“It’s turtles all the way down!”, according to legend, is what an old lady said to a physicist after hearing him lecture on cosmology, refusing to give up her traditional belief that the world rested on a turtle, which rested on another turtle, which rested on another. The expression has come to stand for an infinite regress. If something relies on another thing, which relies on another thing, at what point is there a final turtle that relies on nothing? Here we have the opposite problem: In order to halt an infinite regress, we must engage in circular reasoning and declare a final thing to be self-supported.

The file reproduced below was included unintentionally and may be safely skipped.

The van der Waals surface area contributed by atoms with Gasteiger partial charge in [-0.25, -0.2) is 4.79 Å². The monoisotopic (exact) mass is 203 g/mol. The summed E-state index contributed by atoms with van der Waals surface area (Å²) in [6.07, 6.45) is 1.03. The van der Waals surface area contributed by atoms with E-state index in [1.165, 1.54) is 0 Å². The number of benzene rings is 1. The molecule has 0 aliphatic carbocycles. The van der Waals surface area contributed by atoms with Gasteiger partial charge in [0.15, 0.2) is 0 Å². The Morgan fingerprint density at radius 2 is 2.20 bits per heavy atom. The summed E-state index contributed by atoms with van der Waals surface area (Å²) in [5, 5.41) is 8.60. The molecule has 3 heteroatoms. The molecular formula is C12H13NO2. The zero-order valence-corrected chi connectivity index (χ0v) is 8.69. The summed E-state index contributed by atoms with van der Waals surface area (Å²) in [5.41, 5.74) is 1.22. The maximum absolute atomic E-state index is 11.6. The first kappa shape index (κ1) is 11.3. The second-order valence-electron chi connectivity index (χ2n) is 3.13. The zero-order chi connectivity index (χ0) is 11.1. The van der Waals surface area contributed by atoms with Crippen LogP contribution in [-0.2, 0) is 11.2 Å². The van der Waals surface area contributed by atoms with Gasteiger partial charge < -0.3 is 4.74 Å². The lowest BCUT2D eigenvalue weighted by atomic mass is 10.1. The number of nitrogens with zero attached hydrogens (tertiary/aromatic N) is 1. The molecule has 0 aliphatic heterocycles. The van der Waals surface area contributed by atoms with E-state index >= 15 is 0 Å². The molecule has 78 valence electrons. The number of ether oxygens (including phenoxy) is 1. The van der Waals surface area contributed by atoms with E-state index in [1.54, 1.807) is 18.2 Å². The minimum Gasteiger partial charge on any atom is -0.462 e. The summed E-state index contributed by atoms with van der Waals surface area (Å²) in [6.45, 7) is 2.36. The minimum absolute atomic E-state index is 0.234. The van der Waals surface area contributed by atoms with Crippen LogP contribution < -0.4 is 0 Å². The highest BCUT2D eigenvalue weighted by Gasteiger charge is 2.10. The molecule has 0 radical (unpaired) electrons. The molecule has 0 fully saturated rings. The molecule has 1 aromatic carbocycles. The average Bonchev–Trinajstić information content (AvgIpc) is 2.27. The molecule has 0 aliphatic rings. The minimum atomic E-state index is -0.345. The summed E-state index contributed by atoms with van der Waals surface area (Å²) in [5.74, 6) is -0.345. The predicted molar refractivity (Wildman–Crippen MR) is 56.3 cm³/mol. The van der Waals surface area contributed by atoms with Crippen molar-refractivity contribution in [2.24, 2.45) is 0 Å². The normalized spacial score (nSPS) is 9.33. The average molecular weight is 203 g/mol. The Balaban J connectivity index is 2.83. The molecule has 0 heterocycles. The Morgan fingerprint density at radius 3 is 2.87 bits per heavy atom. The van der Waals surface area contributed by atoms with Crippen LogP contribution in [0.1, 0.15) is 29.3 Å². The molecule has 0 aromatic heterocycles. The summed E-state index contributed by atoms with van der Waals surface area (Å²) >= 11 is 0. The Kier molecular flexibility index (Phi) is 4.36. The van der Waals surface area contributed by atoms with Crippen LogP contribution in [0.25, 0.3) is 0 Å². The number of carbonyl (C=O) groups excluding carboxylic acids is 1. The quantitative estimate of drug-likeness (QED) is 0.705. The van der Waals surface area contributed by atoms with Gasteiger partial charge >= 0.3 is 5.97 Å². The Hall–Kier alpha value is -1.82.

In his Philosophical Investigations, Wittgenstein poses the problem of the child at the blackboard. If a child does not understand how to do arithmetic, we can teach the child rules to show them how arithmetic is done. However, what if the child does not understand the rules? We could teach the child rules for understanding the rules, but this leads to an infinite regress, to a series of turtles that seems to recede from sight. At what point does the child understand rules of the rules? What rules require no rules to teach the child our interpretation of arithmetic, such that the child can practice it the way that we do? The mysterious answer, Wittgenstein suggests, is that our practices do not rest on rules. It is not language that is at the bottom of our behavior, such that we learn rules to engage in practices. Rather, we learn practices by imitation, largely without need for words or explicit rules. We only need rules to guide the child, who is already engaged in practice, as signposts to guide the child into correct practices rather than incorrect ones. Language, like the turtle, is only one element in the situation, as are human judgements. The world in which we live goes beyond the limits of language and rules. Experience cannot be fully fleshed out in language, nor can practices be fully articulated by rules.